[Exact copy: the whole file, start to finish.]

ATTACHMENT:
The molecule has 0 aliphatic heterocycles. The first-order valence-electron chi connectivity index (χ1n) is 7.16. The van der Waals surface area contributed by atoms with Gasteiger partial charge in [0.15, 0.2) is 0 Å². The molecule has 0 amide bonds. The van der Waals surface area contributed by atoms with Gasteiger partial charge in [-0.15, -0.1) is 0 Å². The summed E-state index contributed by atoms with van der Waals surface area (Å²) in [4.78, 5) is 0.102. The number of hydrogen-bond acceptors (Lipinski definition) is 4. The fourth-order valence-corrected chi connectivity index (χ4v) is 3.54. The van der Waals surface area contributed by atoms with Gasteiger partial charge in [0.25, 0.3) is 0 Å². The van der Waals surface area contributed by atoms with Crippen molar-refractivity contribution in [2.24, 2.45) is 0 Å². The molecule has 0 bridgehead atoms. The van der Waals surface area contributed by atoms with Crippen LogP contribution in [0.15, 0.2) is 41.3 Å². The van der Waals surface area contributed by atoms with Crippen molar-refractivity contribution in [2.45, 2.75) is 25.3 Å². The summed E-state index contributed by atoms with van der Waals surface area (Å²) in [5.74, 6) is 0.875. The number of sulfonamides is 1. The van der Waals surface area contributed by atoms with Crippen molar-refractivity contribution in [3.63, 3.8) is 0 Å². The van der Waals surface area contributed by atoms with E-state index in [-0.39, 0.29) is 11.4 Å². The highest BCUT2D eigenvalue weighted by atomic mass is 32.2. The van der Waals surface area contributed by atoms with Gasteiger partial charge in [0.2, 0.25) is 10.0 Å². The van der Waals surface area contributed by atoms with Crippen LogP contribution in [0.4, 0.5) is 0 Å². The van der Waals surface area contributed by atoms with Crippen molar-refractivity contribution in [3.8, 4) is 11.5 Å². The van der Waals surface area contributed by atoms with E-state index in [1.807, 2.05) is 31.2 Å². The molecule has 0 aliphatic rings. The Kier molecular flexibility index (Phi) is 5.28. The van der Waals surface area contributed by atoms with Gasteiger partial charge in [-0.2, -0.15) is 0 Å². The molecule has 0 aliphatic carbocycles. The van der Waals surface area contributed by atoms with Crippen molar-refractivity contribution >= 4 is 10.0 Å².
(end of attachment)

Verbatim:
The molecule has 0 aliphatic heterocycles. The first-order valence-electron chi connectivity index (χ1n) is 7.16. The van der Waals surface area contributed by atoms with Gasteiger partial charge in [0.15, 0.2) is 0 Å². The molecule has 0 amide bonds. The van der Waals surface area contributed by atoms with Gasteiger partial charge in [-0.15, -0.1) is 0 Å². The summed E-state index contributed by atoms with van der Waals surface area (Å²) in [4.78, 5) is 0.102. The number of hydrogen-bond acceptors (Lipinski definition) is 4. The fourth-order valence-corrected chi connectivity index (χ4v) is 3.54. The van der Waals surface area contributed by atoms with Gasteiger partial charge in [0.25, 0.3) is 0 Å². The van der Waals surface area contributed by atoms with Crippen molar-refractivity contribution in [2.24, 2.45) is 0 Å². The molecule has 0 bridgehead atoms. The van der Waals surface area contributed by atoms with Crippen LogP contribution in [0.15, 0.2) is 41.3 Å². The van der Waals surface area contributed by atoms with Crippen molar-refractivity contribution in [2.45, 2.75) is 25.3 Å². The summed E-state index contributed by atoms with van der Waals surface area (Å²) in [5.74, 6) is 0.875. The number of sulfonamides is 1. The van der Waals surface area contributed by atoms with Crippen molar-refractivity contribution in [3.63, 3.8) is 0 Å². The van der Waals surface area contributed by atoms with E-state index in [-0.39, 0.29) is 11.4 Å². The highest BCUT2D eigenvalue weighted by atomic mass is 32.2. The van der Waals surface area contributed by atoms with Gasteiger partial charge in [0.2, 0.25) is 10.0 Å². The van der Waals surface area contributed by atoms with Crippen LogP contribution in [0.4, 0.5) is 0 Å². The van der Waals surface area contributed by atoms with Crippen molar-refractivity contribution in [3.8, 4) is 11.5 Å². The van der Waals surface area contributed by atoms with E-state index in [1.807, 2.05) is 31.2 Å². The molecule has 0 aliphatic rings. The Kier molecular flexibility index (Phi) is 5.28. The van der Waals surface area contributed by atoms with Gasteiger partial charge in [-0.2, -0.15) is 0 Å². The molecule has 0 aliphatic carbocycles. The van der Waals surface area contributed by atoms with Crippen molar-refractivity contribution >= 4 is 10.0 Å².